Milan is Full of Italians is a friend’s short story. She wrote it many years ago in college. I think her stories rock.
Milan is Full of Italians
His head was bent over the cocktail list. She leaned across the table and peered at his green, watered silk tie.
“Pardon?” He looked up from the list.
His hair was longer, too, she marked. The full style flattered his features. She shifted uneasily in her seat. It had to be the light. “Don’t you think it’s a little long?”
“Your hair, silly.” She flicked her cigarette ash toward the crystal receptacle in the middle of the table and missed.
He stared at her, scratching the inside of his right nostril with a little finger.
She grimaced and brushed the ash casually from the white cloth.
“What about my hair?” He turned to beckon the waiter appraising them from an adjacent table.
“A little avant-garde, don’t you think? “ She scanned his profile for other inconsistencies.
He faced her again. “I like it.”
“You don’t have to be so defensive about it.” She leaned back in the plush chair and stretched her legs under the table. “I notice you got that disgusting grease mark off your tie finally.”
“Actually, it’s a new one.”
“It’s stupid buying a new one when all you had to do was have it cleaned.”
“It was a gift.” He smiled and looked somewhere past her shoulder.
“Really.” She drew her legs back under the chair.
“What do you want to drink?” he asked
She looked from him to the waiter who was holding his pen poised over the order pad. “My usual.”
His brow furrowed.
“Don’t pretend you forgot.” She glared at him.
“Clare.” He inclined his head toward the waiter who began paging rapidly through the orders.
“Cinzano and seven-up,” she said, narrowing her eyes.
She leaned toward him, one arm on the table. “You didn’t really forget did you?”
“It’s pretty hard to forget a combination like that.”
“But you did.” She reached up and tapped the waiter’s cuff. “You wouldn’t forget your wife’s favorite drink, would you?”
“I’m not married, ma’am,” he said, concentrating on the order book.
She squeezed a wedge of lemon into the tall glass of red liquid and watched him.
“Who’s the tie from?”
“A friend. And we agreed no questions. It was your idea.”
“I’ve changed my mind.” She rested her chin on her hand and dropped her eyes to the front of his shirt.
“Clare, I wanted to see you tonight because we have to talk.”
“About the tie?”
“About us.” He fingered his tie gently. “I can’t manage this way anymore.”
Her jaw tightened. “No kidding? You mean you can’t find your sockie wockies? Or maybe the can opener broke?”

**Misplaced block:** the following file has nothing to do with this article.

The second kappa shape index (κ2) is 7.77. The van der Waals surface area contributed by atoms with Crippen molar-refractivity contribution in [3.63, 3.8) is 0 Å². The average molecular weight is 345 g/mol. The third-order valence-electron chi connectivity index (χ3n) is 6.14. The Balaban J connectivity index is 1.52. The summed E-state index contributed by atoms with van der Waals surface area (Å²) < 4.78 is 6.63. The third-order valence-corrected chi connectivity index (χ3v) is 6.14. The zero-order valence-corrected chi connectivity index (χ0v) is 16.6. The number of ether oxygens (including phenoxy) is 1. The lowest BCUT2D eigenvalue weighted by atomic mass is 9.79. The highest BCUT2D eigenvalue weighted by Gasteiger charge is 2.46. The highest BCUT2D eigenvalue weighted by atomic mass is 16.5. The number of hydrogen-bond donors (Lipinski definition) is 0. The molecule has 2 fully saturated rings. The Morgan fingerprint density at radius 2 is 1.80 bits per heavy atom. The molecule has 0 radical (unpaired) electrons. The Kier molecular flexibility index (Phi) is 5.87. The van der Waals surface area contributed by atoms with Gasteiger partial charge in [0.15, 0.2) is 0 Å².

“I’m being transferred, Clare.” He brushed the tie, smoothing invisible wrinkles.
She caught her breath. “Where?”
“Milan.” He smiled. “Just for two years, though.”
She straightened back in the chair and began playing with the napkin in her lap. “When?”
“As soon as I’ve sorted things out. That’s why we have to talk. But I thought we could do it after dinner.”
He had changed. She rolled up one corner of the napkin. Finally breaking the boring mold. She lowered her eyes and glanced at him through her lashes. “I’ve missed you.”
“Are you sure?”
She hated the diffidence in his voice . “You don’t believe me?” she asked, smiling sweetly.
“Well – you haven’t tried to do anything about it.”
“I miss chocolate parfait all the time. Doesn’t mean it’s good for me.” This was going to be too easy.
“Do you want a parfait? I’ll order one.”
“No thanks.” Christ.
“Well –“ he raised his glass and saluted her. “To our futures and all things good and not good for us.”
“Wait a minute.” She saw the worry cross his face and felt her power. “I haven’t made a decision yet.” She watched him smugly.
“That’s too bad, Clare. I don’t have time to play games.” He drew a brown cigarillo from a packet in his breast pocket and lit it.
“The hell! You think you’re gonna drag me to Milan by the hair?” She made a face as he blew the smoke carefully away from her.
“That wasn’t my plan. I realized months ago it wouldn’t work.”
“What wouldn’t work?” Her throat went dry.
“Forcing you to do anything.”
“Oh.” She widened her pale blue eyes at him. “But you don’t have to force me to do anything, Doug. I’ve become a regular little marshmallow.” She drew tiny circles on the table cloth with a long crimson nail.
“I’m glad. I thought you might resist.”
“Not a chance,” she said. “You look a lot younger without the beard, by the way.”
“Thank you.” He traced the rim of his squat glass. “We have to take care of everything immediately. I’m due in Milan on the twenty-fifth.”
“So soon? Hardly enough time to pack.”
He smiled wistfully. “I’m not worried about it.”
“You expect me to do it the last minute?”
He looked surprised. “I don’t expect you to do it at all.”
“Well. Wonders never cease. You have changed, darling.”
He stubbed out the brown stump. “Clare, I think we should get the divorce out of the way before I leave. You could file tomorrow–”
She stared across the table at him, her mind racing back over the entire conversation. No. She hadn’t given herself away.
“I could file, of course,” he continued, “but it wouldn’t be the gentlemanly thing to do. Don’t you agree?”
She lifted a thin brow and smiled. “The tie?”
He nodded. “I guess we should have waited?” He indicated the closed menus on their plates.
She noticed an ink mark on his cuff and that he was wearing a brown belt with a black suit. “Why?” She shrugged and opened her menu. He hadn’t changed, after all.
Milan was full of Italians, anyway.